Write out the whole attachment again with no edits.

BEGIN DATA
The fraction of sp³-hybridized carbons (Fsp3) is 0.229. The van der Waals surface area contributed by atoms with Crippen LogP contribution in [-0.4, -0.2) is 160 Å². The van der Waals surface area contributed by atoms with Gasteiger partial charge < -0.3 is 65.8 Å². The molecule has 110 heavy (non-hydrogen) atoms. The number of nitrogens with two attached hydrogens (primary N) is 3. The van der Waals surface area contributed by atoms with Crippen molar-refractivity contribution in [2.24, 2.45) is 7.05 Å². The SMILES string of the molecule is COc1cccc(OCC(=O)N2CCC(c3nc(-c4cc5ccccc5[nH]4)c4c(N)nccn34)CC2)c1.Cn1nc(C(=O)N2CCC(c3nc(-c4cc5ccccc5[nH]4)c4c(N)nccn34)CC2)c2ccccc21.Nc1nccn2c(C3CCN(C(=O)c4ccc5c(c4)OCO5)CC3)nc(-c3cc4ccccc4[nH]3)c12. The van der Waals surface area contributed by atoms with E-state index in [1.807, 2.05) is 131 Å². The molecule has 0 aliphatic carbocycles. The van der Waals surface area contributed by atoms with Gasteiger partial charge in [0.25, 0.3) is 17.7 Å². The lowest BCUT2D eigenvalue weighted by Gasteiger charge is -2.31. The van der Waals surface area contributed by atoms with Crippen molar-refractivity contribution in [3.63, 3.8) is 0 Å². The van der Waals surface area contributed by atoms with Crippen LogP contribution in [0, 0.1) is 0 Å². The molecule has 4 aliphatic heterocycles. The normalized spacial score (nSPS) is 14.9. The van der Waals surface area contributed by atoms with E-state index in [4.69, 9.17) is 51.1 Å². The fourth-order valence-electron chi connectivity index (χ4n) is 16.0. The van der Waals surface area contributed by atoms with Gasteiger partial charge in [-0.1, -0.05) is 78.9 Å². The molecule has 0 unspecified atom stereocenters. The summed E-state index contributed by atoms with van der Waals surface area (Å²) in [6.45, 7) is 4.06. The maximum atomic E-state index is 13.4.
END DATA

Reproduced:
The fraction of sp³-hybridized carbons (Fsp3) is 0.229. The van der Waals surface area contributed by atoms with Crippen LogP contribution in [-0.4, -0.2) is 160 Å². The van der Waals surface area contributed by atoms with Gasteiger partial charge < -0.3 is 65.8 Å². The molecule has 110 heavy (non-hydrogen) atoms. The number of nitrogens with two attached hydrogens (primary N) is 3. The van der Waals surface area contributed by atoms with Crippen molar-refractivity contribution in [2.24, 2.45) is 7.05 Å². The SMILES string of the molecule is COc1cccc(OCC(=O)N2CCC(c3nc(-c4cc5ccccc5[nH]4)c4c(N)nccn34)CC2)c1.Cn1nc(C(=O)N2CCC(c3nc(-c4cc5ccccc5[nH]4)c4c(N)nccn34)CC2)c2ccccc21.Nc1nccn2c(C3CCN(C(=O)c4ccc5c(c4)OCO5)CC3)nc(-c3cc4ccccc4[nH]3)c12. The van der Waals surface area contributed by atoms with E-state index in [1.807, 2.05) is 131 Å². The molecule has 0 aliphatic carbocycles. The van der Waals surface area contributed by atoms with Gasteiger partial charge in [0.25, 0.3) is 17.7 Å². The lowest BCUT2D eigenvalue weighted by Gasteiger charge is -2.31. The van der Waals surface area contributed by atoms with Crippen molar-refractivity contribution in [3.63, 3.8) is 0 Å². The van der Waals surface area contributed by atoms with Crippen LogP contribution in [0, 0.1) is 0 Å². The molecule has 4 aliphatic heterocycles. The normalized spacial score (nSPS) is 14.9. The van der Waals surface area contributed by atoms with E-state index in [4.69, 9.17) is 51.1 Å². The fourth-order valence-electron chi connectivity index (χ4n) is 16.0. The van der Waals surface area contributed by atoms with Gasteiger partial charge in [-0.1, -0.05) is 78.9 Å². The molecule has 0 unspecified atom stereocenters. The summed E-state index contributed by atoms with van der Waals surface area (Å²) in [6.45, 7) is 4.06. The maximum atomic E-state index is 13.4.